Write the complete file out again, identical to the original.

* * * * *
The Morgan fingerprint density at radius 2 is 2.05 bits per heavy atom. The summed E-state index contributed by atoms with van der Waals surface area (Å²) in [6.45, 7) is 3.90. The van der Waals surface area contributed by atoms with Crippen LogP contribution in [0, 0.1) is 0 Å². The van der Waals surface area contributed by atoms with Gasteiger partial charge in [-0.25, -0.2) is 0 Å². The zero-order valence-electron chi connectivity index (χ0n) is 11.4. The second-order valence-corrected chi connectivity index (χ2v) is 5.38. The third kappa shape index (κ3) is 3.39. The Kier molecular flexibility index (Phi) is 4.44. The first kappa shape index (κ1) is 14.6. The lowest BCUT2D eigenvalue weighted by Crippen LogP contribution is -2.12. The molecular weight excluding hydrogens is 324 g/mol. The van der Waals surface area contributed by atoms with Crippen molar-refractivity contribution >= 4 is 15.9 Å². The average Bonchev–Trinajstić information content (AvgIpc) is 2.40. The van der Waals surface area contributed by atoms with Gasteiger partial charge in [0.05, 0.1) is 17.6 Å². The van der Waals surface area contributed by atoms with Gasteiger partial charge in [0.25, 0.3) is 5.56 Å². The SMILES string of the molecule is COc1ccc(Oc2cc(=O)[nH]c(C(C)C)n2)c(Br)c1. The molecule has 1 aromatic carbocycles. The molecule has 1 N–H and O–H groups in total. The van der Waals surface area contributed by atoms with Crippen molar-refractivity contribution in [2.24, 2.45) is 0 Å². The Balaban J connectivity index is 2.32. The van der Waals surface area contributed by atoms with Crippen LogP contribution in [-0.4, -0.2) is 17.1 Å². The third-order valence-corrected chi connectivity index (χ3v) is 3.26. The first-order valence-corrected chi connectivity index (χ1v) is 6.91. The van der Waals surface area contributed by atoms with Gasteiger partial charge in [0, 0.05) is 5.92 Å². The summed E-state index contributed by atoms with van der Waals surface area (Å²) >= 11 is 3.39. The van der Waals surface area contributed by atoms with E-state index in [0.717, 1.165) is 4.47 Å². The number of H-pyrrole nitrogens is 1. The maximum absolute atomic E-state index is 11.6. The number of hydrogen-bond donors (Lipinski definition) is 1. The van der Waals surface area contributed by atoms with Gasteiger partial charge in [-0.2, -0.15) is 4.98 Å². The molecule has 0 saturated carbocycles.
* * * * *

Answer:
The Morgan fingerprint density at radius 2 is 2.05 bits per heavy atom. The summed E-state index contributed by atoms with van der Waals surface area (Å²) in [6.45, 7) is 3.90. The van der Waals surface area contributed by atoms with Crippen LogP contribution in [0, 0.1) is 0 Å². The van der Waals surface area contributed by atoms with Gasteiger partial charge in [-0.25, -0.2) is 0 Å². The zero-order valence-electron chi connectivity index (χ0n) is 11.4. The second-order valence-corrected chi connectivity index (χ2v) is 5.38. The third kappa shape index (κ3) is 3.39. The Kier molecular flexibility index (Phi) is 4.44. The first kappa shape index (κ1) is 14.6. The lowest BCUT2D eigenvalue weighted by Crippen LogP contribution is -2.12. The molecular weight excluding hydrogens is 324 g/mol. The van der Waals surface area contributed by atoms with Crippen molar-refractivity contribution >= 4 is 15.9 Å². The average Bonchev–Trinajstić information content (AvgIpc) is 2.40. The van der Waals surface area contributed by atoms with Gasteiger partial charge in [0.05, 0.1) is 17.6 Å². The van der Waals surface area contributed by atoms with Gasteiger partial charge in [0.25, 0.3) is 5.56 Å². The SMILES string of the molecule is COc1ccc(Oc2cc(=O)[nH]c(C(C)C)n2)c(Br)c1. The molecule has 1 aromatic carbocycles. The molecule has 1 N–H and O–H groups in total. The van der Waals surface area contributed by atoms with Crippen molar-refractivity contribution in [2.24, 2.45) is 0 Å². The Balaban J connectivity index is 2.32. The van der Waals surface area contributed by atoms with Crippen LogP contribution in [-0.4, -0.2) is 17.1 Å². The third-order valence-corrected chi connectivity index (χ3v) is 3.26. The first-order valence-corrected chi connectivity index (χ1v) is 6.91. The van der Waals surface area contributed by atoms with Gasteiger partial charge in [0, 0.05) is 5.92 Å². The summed E-state index contributed by atoms with van der Waals surface area (Å²) >= 11 is 3.39. The van der Waals surface area contributed by atoms with E-state index in [0.717, 1.165) is 4.47 Å². The number of H-pyrrole nitrogens is 1. The maximum absolute atomic E-state index is 11.6. The number of hydrogen-bond donors (Lipinski definition) is 1. The van der Waals surface area contributed by atoms with Gasteiger partial charge in [-0.2, -0.15) is 4.98 Å². The molecule has 0 saturated carbocycles.